The retail margin is the difference between your book's selling price at a retail store and the price that store paid to acquire the book (either from you, the publisher, or the wholesaler). For example, a book with a selling price of $10 which the store purchased from Ingram for $6, has a retail margin of 40% - which is the most common industry standard.
Retail price is often the same as cover price or selling price, but it doesn't have to be. Most publishers do not allow you to set your pricing, but some do, like Outskirts Press. If you or the publisher set a price, you are setting the suggested retail price. The retailer can take it as a suggestion. They may, however, sell your book for whatever price they want, which is the list price, or selling price. If the list price is lower than the suggested retail price, the retailer is usually absorbing the difference in their portion of the margin.
Physical offline retailers typically expect a margin of at least 40%. This gives them the flexibility of offering the book for sale (selling it below the suggested retail price) and still making money on the book. A retailer's margin is determined by the price they sell the book compared with the price they paid for the book (usually by buying it from a wholesaler like Ingram). Ingram usually takes anywhere from 10% - 25% for their services. The rest of the distribution discount (aka trade discount) is left for the retailer.
The trade discount is the percentage off the retail price that a wholesaler or distributor pays for your book. Since the retail margin is a portion of the trade discount, the trade discount always exceeds the retail margin. Because distributors typically take 10%-25%, they typically expect between 50% - 70% in order to provide an acceptable margin to the retailer.
As you can see, retail margin, distribution discount, and retail price are interconnected. By having two figures, the third can be calculated.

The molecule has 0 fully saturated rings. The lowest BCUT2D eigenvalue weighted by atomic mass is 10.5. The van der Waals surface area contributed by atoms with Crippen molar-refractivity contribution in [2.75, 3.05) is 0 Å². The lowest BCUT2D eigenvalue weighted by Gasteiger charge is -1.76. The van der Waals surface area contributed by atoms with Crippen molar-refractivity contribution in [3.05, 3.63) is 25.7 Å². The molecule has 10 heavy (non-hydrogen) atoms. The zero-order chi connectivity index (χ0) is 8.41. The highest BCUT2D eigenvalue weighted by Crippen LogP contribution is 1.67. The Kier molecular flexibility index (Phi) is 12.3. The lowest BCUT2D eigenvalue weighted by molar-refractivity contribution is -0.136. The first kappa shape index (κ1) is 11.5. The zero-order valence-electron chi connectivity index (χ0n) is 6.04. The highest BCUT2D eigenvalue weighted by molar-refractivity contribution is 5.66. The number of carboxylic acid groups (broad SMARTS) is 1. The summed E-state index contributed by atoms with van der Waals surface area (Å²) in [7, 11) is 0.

MAKING DISTRIBUTION WORK FOR YOU
It should come as no surprise that the amount of distribution your book enjoys rests largely upon its trade discount. Generally, the higher the discount, the greater the distribution.
Think about it - distributors want to make money, too. So do retailers. Pretend your book is a pizza. Its retail price indicates the size of the pizza. Now cut it into pieces to divide among all the people involved (the retailer, the wholesaler, the publisher, and the author). This is why it is easier for a book with a higher retail price to accommodate higher distribution discounts -- a bigger pizza is easier to cut into bigger pieces.
While your book's trade discount is only a slice of your pizza (albeit a big slice), it is the entire meal for distributors and retailers, who together must split their piece. The larger their slice (the higher their trade discount, in other words), the greater incentive they have to distribute your book, sell your book, and market your book, etc.
The proper trade discount depends upon each author's intentions, and can vary from author to author just as readily as from book to book. Usually, the higher the retail margin, the higher the cover price, so authors interested in maintaining the lowest cover price possible will often opt for a lower retail margin. For some authors, mainly those planning on selling online, this used to be an acceptable plan -- although nowadays, even online retailers like Amazon are finding creative ways to "penalize" short-discounted books, by artifically delaying shipping, or delaying restocking orders from Ingram. For authors planning on selling offline, lowering a trade discount may end up crippling the book's chances for success.
In other words, authors who long for the best distribution possible both online and off are best served selecting a higher trade discount, even though their cover price will increase accordingly (or their profit will decrease accordingly). Non-fiction or niche-markets are less affected by higher retail prices; and greater distribution is often advantageous in finding those markets.
While some publishers, like Outskirts Press, allow the author to set their own trade discount (we call it a "Price Plan"), all publishers have little control over the resulting retail margin - it will be whatever the wholesalers (Ingram, in most cases) designates. But since Ingram takes a typical cut, the author can play a role in the retail margin by setting an appropriate trade discount.
The "safest" course of action is always to accommodate the distributor's and retailers' wishes, and that means setting a trade discount high enough for them to make money, too. For this reason, we almost always recommend Price Plan 50 to our authors.